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  • Writer's pictureHannah Kelly

Why Doctors aren't tackling the male fertility taboo: the views of a current medical student

Hannah Kelly is a third year medical student at St Hilda’s College, University of Oxford, and is the secretary of the Oxford Medical Students' Society. All views expressed are her own.

How can we normalise conversations around male fertility?

It starts with doctors.

Walking into the first of an optional lecture series on early development focussing on male fertility, I was shocked to see there were fewer than 10 of us in the room. Most of us were women. The lecture itself was great, the lecturer was engaging and clearly very passionate about the subject. The issue was there was no one there to hear it.

It is very clear that medicine considers fertility a predominantly women’s issue. In one study it was found that female medical students had higher awareness of fertility than their male colleagues despite having the same curriculum, and women in general have a higher awareness of fertility than men despite the fact that male factors contribute to 50% of fertility issues in couples trying to conceive (1).

Indeed this attitude that fertility is a women’s issue continues long past medical school. In the UK there are around 2,300 Urologists compared to 6,450 Obstetrics and Gynaecologists (2). When considering that urology is a very broad specialty, the number of doctors specialising in male fertility is much lower than those specialising in female fertility. For example, University College London Hospitals Trust employs 32 urology consultants, with only 6 of these consultants specialising in andrology and male fertility(3).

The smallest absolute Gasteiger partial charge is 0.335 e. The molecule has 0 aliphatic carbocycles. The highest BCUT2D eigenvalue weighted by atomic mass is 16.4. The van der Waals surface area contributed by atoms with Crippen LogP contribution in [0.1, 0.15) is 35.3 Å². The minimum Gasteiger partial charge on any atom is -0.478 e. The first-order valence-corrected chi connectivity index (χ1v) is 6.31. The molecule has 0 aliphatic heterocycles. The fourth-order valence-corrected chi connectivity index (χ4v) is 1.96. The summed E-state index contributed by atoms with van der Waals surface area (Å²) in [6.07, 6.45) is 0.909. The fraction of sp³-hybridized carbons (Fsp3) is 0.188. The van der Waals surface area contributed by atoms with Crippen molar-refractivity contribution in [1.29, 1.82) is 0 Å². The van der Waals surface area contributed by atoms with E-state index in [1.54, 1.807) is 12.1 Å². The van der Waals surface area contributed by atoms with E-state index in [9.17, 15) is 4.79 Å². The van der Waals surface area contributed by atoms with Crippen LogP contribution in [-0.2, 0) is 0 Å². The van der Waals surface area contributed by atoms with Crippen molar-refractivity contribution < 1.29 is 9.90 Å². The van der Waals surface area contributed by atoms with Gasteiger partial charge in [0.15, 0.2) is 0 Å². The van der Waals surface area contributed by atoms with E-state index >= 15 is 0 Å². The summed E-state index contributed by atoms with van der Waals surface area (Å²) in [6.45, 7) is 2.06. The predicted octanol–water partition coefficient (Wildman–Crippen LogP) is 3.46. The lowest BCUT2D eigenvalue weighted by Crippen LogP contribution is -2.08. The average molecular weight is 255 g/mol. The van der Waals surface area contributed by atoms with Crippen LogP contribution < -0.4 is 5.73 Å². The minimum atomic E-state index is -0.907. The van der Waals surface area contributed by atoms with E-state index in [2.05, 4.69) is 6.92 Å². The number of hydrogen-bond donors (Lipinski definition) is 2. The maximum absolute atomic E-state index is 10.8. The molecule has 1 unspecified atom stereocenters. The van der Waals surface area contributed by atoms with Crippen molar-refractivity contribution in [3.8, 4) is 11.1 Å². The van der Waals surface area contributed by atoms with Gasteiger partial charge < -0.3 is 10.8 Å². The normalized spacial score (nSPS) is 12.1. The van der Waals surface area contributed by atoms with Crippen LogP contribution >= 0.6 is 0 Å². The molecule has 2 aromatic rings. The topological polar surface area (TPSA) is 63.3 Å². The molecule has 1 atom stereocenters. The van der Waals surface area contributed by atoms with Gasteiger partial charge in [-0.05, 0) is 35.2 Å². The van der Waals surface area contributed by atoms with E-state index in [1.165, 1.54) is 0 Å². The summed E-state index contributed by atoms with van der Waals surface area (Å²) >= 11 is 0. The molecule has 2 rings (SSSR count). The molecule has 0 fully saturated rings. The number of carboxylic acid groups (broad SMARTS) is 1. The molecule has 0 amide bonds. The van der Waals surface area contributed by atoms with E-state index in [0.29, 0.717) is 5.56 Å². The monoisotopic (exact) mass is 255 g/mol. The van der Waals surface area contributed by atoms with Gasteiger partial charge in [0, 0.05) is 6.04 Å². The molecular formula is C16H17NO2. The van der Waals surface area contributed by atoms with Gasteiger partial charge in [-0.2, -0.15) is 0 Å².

However, this outdated view isn’t confined to medical doctors. A quick search on PubMed, an online database for medical research papers, showed 90,103 results for female fertility (4) compared to 57,428 results for male fertility (5). Research into male fertility issues is lagging behind and is affecting our understanding of infertility.

How can we expect the general public to openly talk about male fertility when the medical profession still considers fertility a women’s issue and research into male fertility issues is sorely lacking?

In my opinion male fertility needs to be taught in more detail, earlier on in medical school, and should be considered at the same time as discussions on female fertility rather than as a standalone topic. Male and female fertility are linked and should be treated as such. Couples trying to conceive should be able to see a gynaecologist and an andrologist in the same appointment as issues with conceiving can often be due to both male and female factors, which need to be considered when treating a couple struggling to conceive.

It is interesting that women are encouraged to visit a gynaecologist before even considering trying to conceive whereas men’s reproductive health is largely ignored until there are issues with fertility.

There are very limited opportunities for men to seek help regarding fertility issues and finding these resources can often be difficult. Given the opportunity to access fertility testing and advice about improving fertility, many men would be able to make lifestyle changes to improve their fertility and conceive naturally rather than resorting to other methods such as IVF.

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